When I conceived, I was a full-time Physical Education Teacher. I never thought I would be a stay-at-home mom. I never wanted to be. I wanted to work. I wanted to be fully immersed in the full-time workforce. But I couldn’t; I had to stay home.
I had been at a private Catholic school for two and a half years when I found out I was pregnant. I was due in September, right after the start of my third year of teaching. I only taught about 5 weeks of the new school year before I went on maternity leave. I was induced, so I went on leave the day of my induction. I had not met my maternity replacement teacher yet, but I was just trusting in the process, so that when I got back from leave everything would be great. My maternity leave was long, and I was lucky to have the 3 months (90 days) of maximum short-term maternity leave. I needed that time, because I was in the hospital 3 times.
The first time was to deliver my sweet baby Nora. That was a 3 day induction process. We tried more natural methods of induction first, before we used pitocin. Then after she was born, we stayed the maximum allotted time, as Nora was having some jaundice and they wanted to make sure she was OK.
The second time I was dealing with postpartum pre-eclampsia, a rare condition where you have high blood pressure combined with other symptoms (in my case, headaches and fatigue). For that I was in the hospital for about 72 hours, about 2 weeks after Nora’s birth.
The third time was the most influential and traumatizing time in the hospital. This time, I was hospitalized for three weeks, with serious mental health concerns. This was a hard time for me, as Nora was barely a month old, and being away from her for three weeks was excruciating, as they would not let me see her while I was admitted.
You can only imagine what happened when my maternity leave was up, and I was able to go back to work. Things were not left as organized as I was hoping they would have been beforehand. I had no clue what my maternity replacement had done with the kids. There was no documentation. I was still struggling with my mental health. It was hard to be at work.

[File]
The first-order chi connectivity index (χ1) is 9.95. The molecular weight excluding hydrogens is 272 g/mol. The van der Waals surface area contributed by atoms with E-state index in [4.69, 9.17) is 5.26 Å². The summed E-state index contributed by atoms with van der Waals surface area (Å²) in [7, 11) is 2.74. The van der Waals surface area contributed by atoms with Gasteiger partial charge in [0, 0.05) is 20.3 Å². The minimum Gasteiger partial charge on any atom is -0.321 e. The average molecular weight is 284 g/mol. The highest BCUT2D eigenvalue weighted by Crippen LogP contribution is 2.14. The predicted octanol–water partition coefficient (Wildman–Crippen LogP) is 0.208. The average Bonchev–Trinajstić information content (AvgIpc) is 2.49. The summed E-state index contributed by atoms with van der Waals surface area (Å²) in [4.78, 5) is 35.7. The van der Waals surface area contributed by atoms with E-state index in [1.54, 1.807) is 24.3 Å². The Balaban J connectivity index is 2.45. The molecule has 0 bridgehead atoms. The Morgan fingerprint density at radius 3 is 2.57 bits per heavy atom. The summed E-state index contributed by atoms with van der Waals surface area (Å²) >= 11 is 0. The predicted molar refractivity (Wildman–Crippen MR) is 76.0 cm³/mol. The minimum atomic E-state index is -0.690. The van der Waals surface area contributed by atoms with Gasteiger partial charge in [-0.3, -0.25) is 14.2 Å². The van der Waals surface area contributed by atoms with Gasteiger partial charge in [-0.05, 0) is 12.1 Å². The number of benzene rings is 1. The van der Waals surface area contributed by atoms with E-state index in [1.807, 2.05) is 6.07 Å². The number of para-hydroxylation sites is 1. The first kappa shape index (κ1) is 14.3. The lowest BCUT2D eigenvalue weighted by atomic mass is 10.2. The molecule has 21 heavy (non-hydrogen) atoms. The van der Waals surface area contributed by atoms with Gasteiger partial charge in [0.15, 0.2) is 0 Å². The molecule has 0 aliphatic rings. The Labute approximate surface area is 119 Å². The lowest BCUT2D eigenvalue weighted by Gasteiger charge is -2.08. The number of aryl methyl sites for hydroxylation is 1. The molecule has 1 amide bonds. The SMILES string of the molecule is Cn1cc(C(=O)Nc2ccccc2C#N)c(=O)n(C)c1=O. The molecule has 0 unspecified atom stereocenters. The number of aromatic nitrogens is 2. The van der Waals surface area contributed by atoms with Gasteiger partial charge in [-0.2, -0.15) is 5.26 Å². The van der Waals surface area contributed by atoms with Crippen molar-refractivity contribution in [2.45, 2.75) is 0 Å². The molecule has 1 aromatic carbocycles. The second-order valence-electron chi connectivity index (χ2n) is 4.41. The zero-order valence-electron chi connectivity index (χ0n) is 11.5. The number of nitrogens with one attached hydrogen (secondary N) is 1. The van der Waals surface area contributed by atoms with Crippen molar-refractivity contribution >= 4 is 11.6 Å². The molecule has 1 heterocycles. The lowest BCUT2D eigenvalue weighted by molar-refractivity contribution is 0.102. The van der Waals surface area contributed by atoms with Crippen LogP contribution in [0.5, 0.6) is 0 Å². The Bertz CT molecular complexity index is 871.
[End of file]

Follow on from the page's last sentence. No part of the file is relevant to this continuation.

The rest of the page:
We had to put Nora in daycare. Even though the daycare was down the street, it was very stressful to take her there at 7:30 in the morning and pick her up again at 4pm. I was worried about her all day, and she kept crying every time I picked her up. She just didn’t seem happy when I picked her up, which made it harder for me to leave her there for the day. It was hard for me to be away from her. I felt guilty, especially because I already missed more than three weeks of her life from being in the hospital, and now I had to drop her off and spend more time away from her while being a full-time working mom.
After doing that for about a month, I talked to my principal and explained to her all that had happened to me. I asked for reasonable accommodations, so that I could pick Nora up earlier and be with her more, and have more things to do during downtime at work, so I wasn’t just simply sitting and being sad about not being with Nora. I felt better after I talked to her, but the accommodations I asked for did not make things any better. Therefore, my husband and I both sat down with my principal and vice-principal and asked for a leave of absence for an undecided time. They were fortunately very understanding and let me start this leave right away.
I was able to spend more time with Nora, while also focusing on my own recovery. I was still taking medications and managing my mental health condition, so working combined with putting my daughter in daycare and managing my health just did not go over well. I wanted to work full-time, but I simply couldn’t. So I stayed home with Nora. This was the best decision for me; a decision we had to make for our family. I had to focus on my own recovery first, and then I could always work again later if the time was right.
A mental health diagnosis is more common than you think. About 1 in 5 adults in America experience a mental illness. I hope this story encourages to make your own decision. Seek help if you feel like you might be suffering from a mental illness. Don’t feel guilty about taking medications, if that is what you need. Find a psychiatrist and a therapist that you trust. Most importantly, don’t feel afraid to ask for help. Choose YOU. Take care of you first before you commit to other things, such as work.